This blog is basically about how good books are nice and bad books are the pits. And then I get grumpy.

Saturday, May 9, 2009

Library book sale treasures and no buyer's remorse!

The library book sale I went to today, in a neighboring town, was small with little selection, especially compared to the annual sale in my own town. But it was worth the lengthy and beautiful walk I had to make home. A lovely excursion on a Saturday morning: I knew I'd like poking around at old books, the older the better.

Well, there were precious few really old books. And I thought the library was overpricing its wares at $1 a paperback and $2 for a hardcover. It used to be that you could get a book for fifty cents and it felt like a steal (a great feeling) and you were more likely to load up on them. But, perhaps, I'm being a Scrooge. In any case, I purchased two books, one old, one ancient-looking. I was prepared to pay the $4 for the two of them, but right when I got to the counter, the gentleman who had been doing the transactions was relieved for a break by a woman. Lucky me. Because she felt the books I'd selected were so out of shape that she seems to have made an executive decision and let me have them for half off. Happy thing for me! I sometimes feel foolish after I buy used books, deciding I don't want them after all and giving them away. I hate that wasted money feeling.

I am quite sure, quite sure, that there is no monetary value to the books I purchased. Their value is entirely personal. One is is Louisa May Alcott from 1908 with some pretty frontispieces which I plan to make part of a LMA collection as Alcott things seem to turn up a lot of places; I already have two others.

Thrifty book buyer that I have become, I thought hard and relatively long about whether I wanted these two. I couldn't let the Alcott go; I anticipated relative disappointment then. But, I realized as I pretended to browse the other books on the tables while I deliberated, if I'd found that the other book had gone missing there would have been near-visceral disappointment. What is this mystery book?

I have to laugh and say it's really nothing special. IT terribly tattered, missing its back cover, looks like it fell in someone's bathtub a hundred years ago. It's like something pulled out of a traveler's trunk that's been rescued from a long-ago sunken sea-faring vehicle.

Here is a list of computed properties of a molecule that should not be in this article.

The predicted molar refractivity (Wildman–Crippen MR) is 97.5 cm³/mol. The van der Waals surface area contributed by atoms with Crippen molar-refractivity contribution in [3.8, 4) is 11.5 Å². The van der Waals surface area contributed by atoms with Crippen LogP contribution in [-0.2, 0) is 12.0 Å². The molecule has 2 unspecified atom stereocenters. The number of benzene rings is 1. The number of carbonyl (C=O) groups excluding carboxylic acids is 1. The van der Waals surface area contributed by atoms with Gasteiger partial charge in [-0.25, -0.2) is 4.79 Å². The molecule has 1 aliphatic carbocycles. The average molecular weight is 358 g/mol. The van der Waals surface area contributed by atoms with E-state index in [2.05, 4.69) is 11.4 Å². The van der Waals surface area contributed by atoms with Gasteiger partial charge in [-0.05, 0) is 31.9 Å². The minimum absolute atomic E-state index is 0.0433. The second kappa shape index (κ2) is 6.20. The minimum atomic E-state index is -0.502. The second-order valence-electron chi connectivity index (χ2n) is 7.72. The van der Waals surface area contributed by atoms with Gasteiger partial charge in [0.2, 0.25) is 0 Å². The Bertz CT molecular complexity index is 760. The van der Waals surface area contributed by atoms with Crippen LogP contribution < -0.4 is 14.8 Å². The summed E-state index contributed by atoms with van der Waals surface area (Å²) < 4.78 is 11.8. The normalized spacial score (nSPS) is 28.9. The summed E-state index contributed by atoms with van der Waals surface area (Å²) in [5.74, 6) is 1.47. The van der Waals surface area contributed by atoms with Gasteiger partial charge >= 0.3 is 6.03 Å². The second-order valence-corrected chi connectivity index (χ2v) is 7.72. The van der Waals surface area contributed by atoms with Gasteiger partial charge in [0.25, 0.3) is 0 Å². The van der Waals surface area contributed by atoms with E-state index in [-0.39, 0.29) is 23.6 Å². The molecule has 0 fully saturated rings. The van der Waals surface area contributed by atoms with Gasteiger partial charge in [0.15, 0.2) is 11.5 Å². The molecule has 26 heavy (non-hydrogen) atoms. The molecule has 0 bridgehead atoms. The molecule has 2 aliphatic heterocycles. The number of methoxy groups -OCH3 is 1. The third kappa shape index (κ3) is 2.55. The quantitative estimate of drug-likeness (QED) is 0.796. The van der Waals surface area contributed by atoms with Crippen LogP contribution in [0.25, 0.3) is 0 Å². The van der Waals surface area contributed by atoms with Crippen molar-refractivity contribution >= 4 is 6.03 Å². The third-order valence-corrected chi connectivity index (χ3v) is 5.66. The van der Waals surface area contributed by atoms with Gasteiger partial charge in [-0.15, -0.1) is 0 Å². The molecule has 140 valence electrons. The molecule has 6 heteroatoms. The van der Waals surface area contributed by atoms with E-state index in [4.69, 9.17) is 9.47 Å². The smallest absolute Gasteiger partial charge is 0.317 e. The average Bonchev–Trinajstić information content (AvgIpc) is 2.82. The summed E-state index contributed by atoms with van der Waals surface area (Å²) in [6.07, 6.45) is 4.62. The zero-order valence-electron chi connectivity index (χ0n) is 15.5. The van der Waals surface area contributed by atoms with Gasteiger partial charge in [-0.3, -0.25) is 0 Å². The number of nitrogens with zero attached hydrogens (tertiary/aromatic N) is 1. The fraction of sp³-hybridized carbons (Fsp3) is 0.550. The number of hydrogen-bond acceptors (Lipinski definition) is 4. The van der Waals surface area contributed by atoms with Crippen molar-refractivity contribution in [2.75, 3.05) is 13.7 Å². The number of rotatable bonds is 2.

But that's why I love it. It's as old as it looks. The copyright is 1859 with no later years listed. The first page is blank save for the inscription its owner made, presumably many years ago. The book appears to have been a text entitled A Greek Reader by Anthon and Jacobs. Its owner was Chas. L. Babson who wrote his school name below his, East Corinth Academy. Below that a Latin inscription and its English translation - Labor Omnia Vincit - Labour (British spelling) Conquers All Things.

So, was he studious, this Charles L. Babson. Did he place the Latin quote in his Greek text to motivate himself? And where was East Corinth Academy? And could I find out anything more about him in the wired world of today?

In times like these, Google is a friend, indeed. So, I found out that East Corinth Academy was located in East Corinth, Maine. Also, a Chas. L. Babson (that same spelling) was a town selectman in Brooklin, Maine circa 1864. I fancy he was in high school when he used the book and five years later, finished with school, became an involved member of the community. Of course, this brings up more questions. Can I find out more about him? Did he harbor grand ambitions as a antebellum young man? Had he dreamed of having Lincoln's job before Lincoln himself had it?

The search will, when I'm bored and want to putter around the internet, continue. Would Chas. L. Babson ever have guessed that one hundred and fifty years after inscribing that book, his signature and text would be on display for anyone to see who happened upon a place called GBBS?

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